Release roundup: Storage, RAM, and USB 3.0 headers

The flow of press releases is winding down as the holidays draw near. We’ve still got enough miscellaneous announcements for another edition of the release roundup, though. This week, the announcers are Antec and Super Talent:

  • Antec offers USB 3.0 adapter for P280 and Eleven Hundred cases. This is more of a public service announcement than a product launch. Antec’s new P280 and Eleven Hundred enclosures power their front-panel USB 3.0 ports using internal connectors, but some users don’t have the corresponding headers on their motherboards. Now, those users can get in touch with Antec, either through the firm’s support site or by phone at 1-800-22ANTEC, and request free USB 3.0 to USB 2.0 header adapters. Just have your proof of purchase ready.
  • Super Talent enters the Pro/Enthusiast SSD market. Say hello to latest line of solid-state drives to adopt SandForce’s 2200 controller: the Super Talent TeraNova series. (No, Stephen Lang isn’t involved.) According to Super Talent, these drives can achieve top read and write speeds of over 500MB/s, and their firmware is tuned for "optimizing the transfer rate at various queue depths." There’s apparently some special sauce to prevent data corruption in the event of a power loss, too. Shipments of the drives kicked off today; look for them soon in 60, 120, 240, and 480GB flavors.
  • Super Talent introduces quad-channel, quad rank DDR3 RDIMMs. Super Talent’s new W13RC8G8x 8GB RDIMM module is specially aimed at server systems with 16-core processors and quad-channel memory controllers—in other words, AMD’s Opteron 6200-series "Interlagos" processors. The modules have "passed vigorous testing using the new AMD Interlagos compatible motherboards," Super Talent says, and they can run at speeds of up to 1066MHz. You can purportedly deck out a server with 128GB of RAM using these bad boys.

Unfortunately, neither Antec nor Super Talent have released pictures, so this week’s release roundup is all text and no eye candy. CES is just over a month away, though. I’m sure we’ll see a deluge of fresh goodies before too long.

Comments closed
    • spuppy
    • 8 years ago

    Anyone know of an alternative to the Antec adapter? I have the exact same problem with another case. Haven’t been able to find an adapter for it though

      • Jambe
      • 8 years ago

      I’ve never found one for retail. I ultimately suggested a few friends just buy a USB 3.0 add-on card with an internal connector. There are two on the market I’m aware of, both around $30. [url=<]One is from Koutech[/url<] with a SATA power connector and [url=<]one is from Silverstone[/url<] with a Molex power connector. They both use the NEC controller and are PCI-E x1 devices. It is kinda silly that nobody is selling these little adapters. I'd figure the margins on them could be ridiculously high.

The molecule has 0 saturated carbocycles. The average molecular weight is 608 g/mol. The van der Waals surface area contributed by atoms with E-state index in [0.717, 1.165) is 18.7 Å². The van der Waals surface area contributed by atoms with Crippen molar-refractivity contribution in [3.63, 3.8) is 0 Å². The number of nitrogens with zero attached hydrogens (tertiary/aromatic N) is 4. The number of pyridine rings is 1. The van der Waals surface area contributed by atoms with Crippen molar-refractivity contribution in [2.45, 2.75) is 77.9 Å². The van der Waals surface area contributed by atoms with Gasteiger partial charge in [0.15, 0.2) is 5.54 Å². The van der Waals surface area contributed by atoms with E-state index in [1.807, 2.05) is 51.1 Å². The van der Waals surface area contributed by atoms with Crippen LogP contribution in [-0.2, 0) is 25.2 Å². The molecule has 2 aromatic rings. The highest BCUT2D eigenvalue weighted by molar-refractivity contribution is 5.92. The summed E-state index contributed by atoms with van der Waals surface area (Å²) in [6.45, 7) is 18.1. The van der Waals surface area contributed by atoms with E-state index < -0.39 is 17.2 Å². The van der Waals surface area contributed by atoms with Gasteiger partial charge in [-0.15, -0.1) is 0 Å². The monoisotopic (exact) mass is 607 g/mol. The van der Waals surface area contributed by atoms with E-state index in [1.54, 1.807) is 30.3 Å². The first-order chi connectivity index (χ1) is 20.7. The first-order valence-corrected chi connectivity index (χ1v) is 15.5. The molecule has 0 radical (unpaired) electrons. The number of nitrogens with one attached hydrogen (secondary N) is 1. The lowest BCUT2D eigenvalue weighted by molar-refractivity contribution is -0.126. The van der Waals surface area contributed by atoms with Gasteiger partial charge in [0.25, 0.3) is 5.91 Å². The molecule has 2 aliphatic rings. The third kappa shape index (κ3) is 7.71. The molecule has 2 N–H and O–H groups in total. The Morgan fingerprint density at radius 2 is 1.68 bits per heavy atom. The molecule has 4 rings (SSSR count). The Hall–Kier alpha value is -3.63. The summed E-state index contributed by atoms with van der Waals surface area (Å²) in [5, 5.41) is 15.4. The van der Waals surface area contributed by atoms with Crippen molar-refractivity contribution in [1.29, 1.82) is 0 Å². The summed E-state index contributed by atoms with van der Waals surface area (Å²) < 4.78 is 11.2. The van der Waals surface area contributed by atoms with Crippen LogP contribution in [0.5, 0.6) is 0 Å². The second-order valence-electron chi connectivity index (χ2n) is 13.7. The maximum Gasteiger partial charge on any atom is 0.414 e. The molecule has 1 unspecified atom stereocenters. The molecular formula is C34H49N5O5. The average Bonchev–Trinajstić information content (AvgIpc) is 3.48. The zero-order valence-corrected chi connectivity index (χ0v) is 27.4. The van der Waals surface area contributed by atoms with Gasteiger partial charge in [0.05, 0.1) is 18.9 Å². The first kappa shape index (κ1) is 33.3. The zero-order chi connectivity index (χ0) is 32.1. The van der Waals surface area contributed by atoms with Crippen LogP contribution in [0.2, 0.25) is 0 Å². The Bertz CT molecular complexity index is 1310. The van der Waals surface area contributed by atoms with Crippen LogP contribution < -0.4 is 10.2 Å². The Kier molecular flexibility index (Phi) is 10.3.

• Bensam123
    • 8 years ago

    Props to Antec for giving people I/O solutions when theirs might not fit the bill.

    • Farting Bob
    • 8 years ago

    Quiet week on the releases it seems, resorting to server memory, USB headers for a specific case and yet another high end SF SSD that will behave exactly like all the others.

      • UberGerbil
      • 8 years ago

      December is always a slow month for new products, since it’s too late to get into the consumer channel for holiday buying or the corporate channel for end-of-FY budgets. And everybody in your product development and PR teams are going on holiday anyway. We always said if the dev schedule pointed to a shipdate after the end of November you were automatically talking about January.

    • ew
    • 8 years ago

    Also noteworthy is that the price of 8GB desktop DIMMs has plummeted over the last month or so!


      • derFunkenstein
      • 8 years ago

      wow, $130 from Geil for 16GB. That’s pretty good.

        • UberGerbil
        • 8 years ago

        Yeah, it almost makes me regret buying 4x4GB. But by the time I’m actually feeling constrained by 16GB, those 8GB sticks will be cheaper still.

        The DDR3 product cycle is now entering uncharted territory, since its successor is still a ways away. With past versions, we always reached the “mature” part of the cycle, where prices got really cheap, prior to maxing out the capacity of the tech — and the successor always came along before those largest-capacity previous-gen DIMMs got cheap enough to compete. From past cycles, we’d expect “DDR4” to have been introduced already, and to be getting competitive before 8GB DDR3 DIMMs got cheap. But because JDEC didn’t get a DDR4 standard sorted out for so long (and because the economic crisis hit in the middle of that), we’re going to get to see what the endpoint of DDR3 looks like. (Of course there are other unique wrinkles this time around: the 4GB limit for 32bit addressing, the fact that available RAM has largely exceeded demand for consumer PC usage, and the shift to low power integrated devices that don’t use conventional DIMMs)

          • ImSpartacus
          • 8 years ago

          Consumer RAM is a tough market. That’s why OCZ got out of the business and Corsair extended themselves to cases, cooling and PSUs.

          With cheaper and cheaper DDR3, the margins will only get tighter.

    • Compton
    • 8 years ago

    SuperTalent drives might be the best ever, but I wouldn’t know because you can’t find one manufactured after, like 1985. And when you do see that old ST, it’s a lot of feddy.

    Their North American distribution is lousy.

Pin It on Pinterest

Share This